Is your home making you sick? Here are just a few hidden health hazards that could be lurking in your home’s walls.
Radon is an invisible and odorless gas that can cause lung cancer over time. It seeps up through the earth and enters homes through cracks in the foundations. Some areas are more prone to radon. It can particularly be a danger to homes with little ventilation – the radon has nowhere to escape and can therefore build up inside the home.
There are radon test kits that you can use to measure radon levels in your home. If your home’s radon levels are high, you may want to consider sealing up the foundations of your home to prevent the gas from entering. Keeping your home well ventilated can also prevent radon poisoning – this could include regularly opening windows or using extractor fans to allow air to escape.
Mold is an unsightly fungus that commonly grows in dark and damp conditions. Breathing in mold spores has been known to cause respiratory conditions such as asthma – and even more serious illnesses such as Legionnaires. Flooding, leaks and rising damp are some of the biggest causes of mold. It can also commonly grow in rooms that aren’t ventilated – condensation can build up on walls and provide the perfect breeding ground for mold.
You can usually scrub away small amounts of mold with a dry sponge, however more serious cases may require professional mold removal. When it comes to preventing mold, try to discourage damp conditions in your home. Water damage from flooding or leaks should be cleaned up as soon as possible to prevent mold – there are flood cleanup services that can help with this. You may also want to consider ways of preventing condensation such as hanging wet clothes outdoors and keeping your home ventilated (this could be done by opening windows or by installing extractor fans). Electric dehumidifiers can also be effective at preventing mold.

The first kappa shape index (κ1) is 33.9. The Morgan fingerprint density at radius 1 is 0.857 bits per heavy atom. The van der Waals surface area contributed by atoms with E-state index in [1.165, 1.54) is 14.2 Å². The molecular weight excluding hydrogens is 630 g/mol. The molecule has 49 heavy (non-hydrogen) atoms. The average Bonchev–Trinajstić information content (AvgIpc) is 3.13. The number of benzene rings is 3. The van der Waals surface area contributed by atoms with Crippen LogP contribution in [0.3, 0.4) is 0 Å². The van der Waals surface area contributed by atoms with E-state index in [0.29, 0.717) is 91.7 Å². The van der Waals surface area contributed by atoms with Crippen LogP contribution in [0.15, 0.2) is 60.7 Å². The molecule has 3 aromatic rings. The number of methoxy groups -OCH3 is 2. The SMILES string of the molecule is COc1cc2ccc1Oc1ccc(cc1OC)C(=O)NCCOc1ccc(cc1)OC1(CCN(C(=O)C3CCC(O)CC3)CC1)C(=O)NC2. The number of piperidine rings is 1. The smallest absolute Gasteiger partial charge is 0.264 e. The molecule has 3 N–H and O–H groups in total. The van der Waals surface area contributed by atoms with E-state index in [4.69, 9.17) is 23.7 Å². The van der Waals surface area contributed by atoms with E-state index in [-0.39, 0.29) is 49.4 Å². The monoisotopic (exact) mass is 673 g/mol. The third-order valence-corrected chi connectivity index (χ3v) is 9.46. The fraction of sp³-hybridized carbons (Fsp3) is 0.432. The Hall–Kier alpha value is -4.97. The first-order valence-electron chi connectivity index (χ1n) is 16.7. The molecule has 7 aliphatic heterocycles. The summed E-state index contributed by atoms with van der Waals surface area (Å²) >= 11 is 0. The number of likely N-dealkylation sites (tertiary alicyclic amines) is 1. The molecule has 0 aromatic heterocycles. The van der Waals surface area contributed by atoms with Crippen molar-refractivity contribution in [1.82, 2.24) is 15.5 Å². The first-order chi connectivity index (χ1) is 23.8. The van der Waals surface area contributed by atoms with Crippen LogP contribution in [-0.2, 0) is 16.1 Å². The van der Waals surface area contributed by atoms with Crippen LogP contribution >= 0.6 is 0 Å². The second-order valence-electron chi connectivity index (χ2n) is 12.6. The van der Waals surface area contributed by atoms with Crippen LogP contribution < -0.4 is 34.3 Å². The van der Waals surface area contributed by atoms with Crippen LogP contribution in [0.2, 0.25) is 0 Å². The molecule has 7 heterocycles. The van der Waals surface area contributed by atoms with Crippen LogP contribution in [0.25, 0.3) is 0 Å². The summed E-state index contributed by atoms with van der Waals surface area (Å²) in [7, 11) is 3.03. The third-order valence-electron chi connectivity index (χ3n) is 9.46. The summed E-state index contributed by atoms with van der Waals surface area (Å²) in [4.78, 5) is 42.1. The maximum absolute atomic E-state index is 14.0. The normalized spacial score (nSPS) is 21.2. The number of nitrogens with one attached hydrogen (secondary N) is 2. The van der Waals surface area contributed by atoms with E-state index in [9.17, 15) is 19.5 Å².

Asbestos is a material that was once used in construction for insulating and fire-proofing homes. A few decades ago, it was found to be potentially dangerous – fibres from damaged asbestos have the potential to cause a deadly lung condition called mesothelioma. The use of asbestos in construction has been banned in most countries around the world, so if your home is recently built it’s unlikely to contain it. Traces of asbestos have been removed from many older homes, however there are thought to be a lot of properties that still contain this material.
Asbestos isn’t dangerous unless disturbed, however many people still like to remove it from their homes as a precaution. You should hire a professional asbestos removal service to carry out this job.
Carbon monoxide is deadly gas that is invisible and odorless. It can cause rapid poisoning if breathed in and can result in death– initial symptoms usually include headaches, dizziness, nausea and unusual tiredness. Carbon monoxide is likely to enter your home via a gas leak. This could be anything from a crack in a pipe to a leaky gas hob.
The best way to detect carbon monoxide is by using a carbon monoxide detector. Most modern homes already have these installed – if you’re renting a home, it could be a legal requirement to have one fitted. If the alarm goes off, you should open as many windows in your home as possible and get out quickly. An emergency gas plumber will be able to find the source of the gas leak .
Lead is a material that was commonly used in paint and even in plumbing until the 1970s when it was banned for health and safety reasons. Lead is a poisonous substance if ingested – it can cause organ failure and other complications.
You can use a lead test kit to check your walls and water supply for lead. If traces of lead are found, it’s worth hiring a lead removal company. Stripping lead paint isn’t something you should attempt yourself.
VOCs (volatile organic compounds) are a chemical found in many modern paints. They have been linked to health problems ranging from headaches to kidney damage. On top of this, they are thought to cause environmental damage through their harmful emissions.
There are a growing number of low-VOC and no-VOC paints. Choosing these paints when decorating your home could prevent the risk of future health problems.